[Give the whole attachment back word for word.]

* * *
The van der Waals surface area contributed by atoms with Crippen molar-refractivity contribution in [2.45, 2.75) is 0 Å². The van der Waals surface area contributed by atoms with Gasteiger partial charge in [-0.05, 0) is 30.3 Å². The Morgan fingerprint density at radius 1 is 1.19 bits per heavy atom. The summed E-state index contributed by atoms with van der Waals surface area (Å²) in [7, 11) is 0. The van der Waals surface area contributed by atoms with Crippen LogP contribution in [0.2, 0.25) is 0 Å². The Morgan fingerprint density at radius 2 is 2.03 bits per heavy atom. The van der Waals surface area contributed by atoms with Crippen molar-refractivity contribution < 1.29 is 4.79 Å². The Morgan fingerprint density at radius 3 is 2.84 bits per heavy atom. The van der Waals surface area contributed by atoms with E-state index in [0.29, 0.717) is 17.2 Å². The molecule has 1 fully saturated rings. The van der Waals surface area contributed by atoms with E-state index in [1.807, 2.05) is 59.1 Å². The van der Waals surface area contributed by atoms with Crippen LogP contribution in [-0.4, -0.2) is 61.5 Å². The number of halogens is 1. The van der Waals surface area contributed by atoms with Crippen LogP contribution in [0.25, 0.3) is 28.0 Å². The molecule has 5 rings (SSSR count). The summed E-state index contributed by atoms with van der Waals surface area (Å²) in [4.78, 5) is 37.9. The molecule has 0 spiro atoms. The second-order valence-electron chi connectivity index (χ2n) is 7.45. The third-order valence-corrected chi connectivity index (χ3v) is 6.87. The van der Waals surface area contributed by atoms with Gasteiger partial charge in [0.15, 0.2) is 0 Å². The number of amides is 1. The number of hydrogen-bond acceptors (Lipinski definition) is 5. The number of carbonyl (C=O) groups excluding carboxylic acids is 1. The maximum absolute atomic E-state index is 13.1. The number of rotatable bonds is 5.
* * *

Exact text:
The van der Waals surface area contributed by atoms with Crippen molar-refractivity contribution in [2.45, 2.75) is 0 Å². The van der Waals surface area contributed by atoms with Gasteiger partial charge in [-0.05, 0) is 30.3 Å². The Morgan fingerprint density at radius 1 is 1.19 bits per heavy atom. The summed E-state index contributed by atoms with van der Waals surface area (Å²) in [7, 11) is 0. The van der Waals surface area contributed by atoms with Crippen LogP contribution in [0.2, 0.25) is 0 Å². The Morgan fingerprint density at radius 2 is 2.03 bits per heavy atom. The van der Waals surface area contributed by atoms with Crippen molar-refractivity contribution < 1.29 is 4.79 Å². The Morgan fingerprint density at radius 3 is 2.84 bits per heavy atom. The van der Waals surface area contributed by atoms with E-state index in [0.29, 0.717) is 17.2 Å². The molecule has 1 fully saturated rings. The van der Waals surface area contributed by atoms with E-state index in [1.807, 2.05) is 59.1 Å². The van der Waals surface area contributed by atoms with Crippen LogP contribution in [-0.4, -0.2) is 61.5 Å². The number of halogens is 1. The van der Waals surface area contributed by atoms with Crippen LogP contribution in [0.25, 0.3) is 28.0 Å². The molecule has 5 rings (SSSR count). The summed E-state index contributed by atoms with van der Waals surface area (Å²) in [4.78, 5) is 37.9. The molecule has 0 spiro atoms. The second-order valence-electron chi connectivity index (χ2n) is 7.45. The third-order valence-corrected chi connectivity index (χ3v) is 6.87. The van der Waals surface area contributed by atoms with Gasteiger partial charge in [0.15, 0.2) is 0 Å². The number of amides is 1. The number of hydrogen-bond acceptors (Lipinski definition) is 5. The number of carbonyl (C=O) groups excluding carboxylic acids is 1. The maximum absolute atomic E-state index is 13.1. The number of rotatable bonds is 5.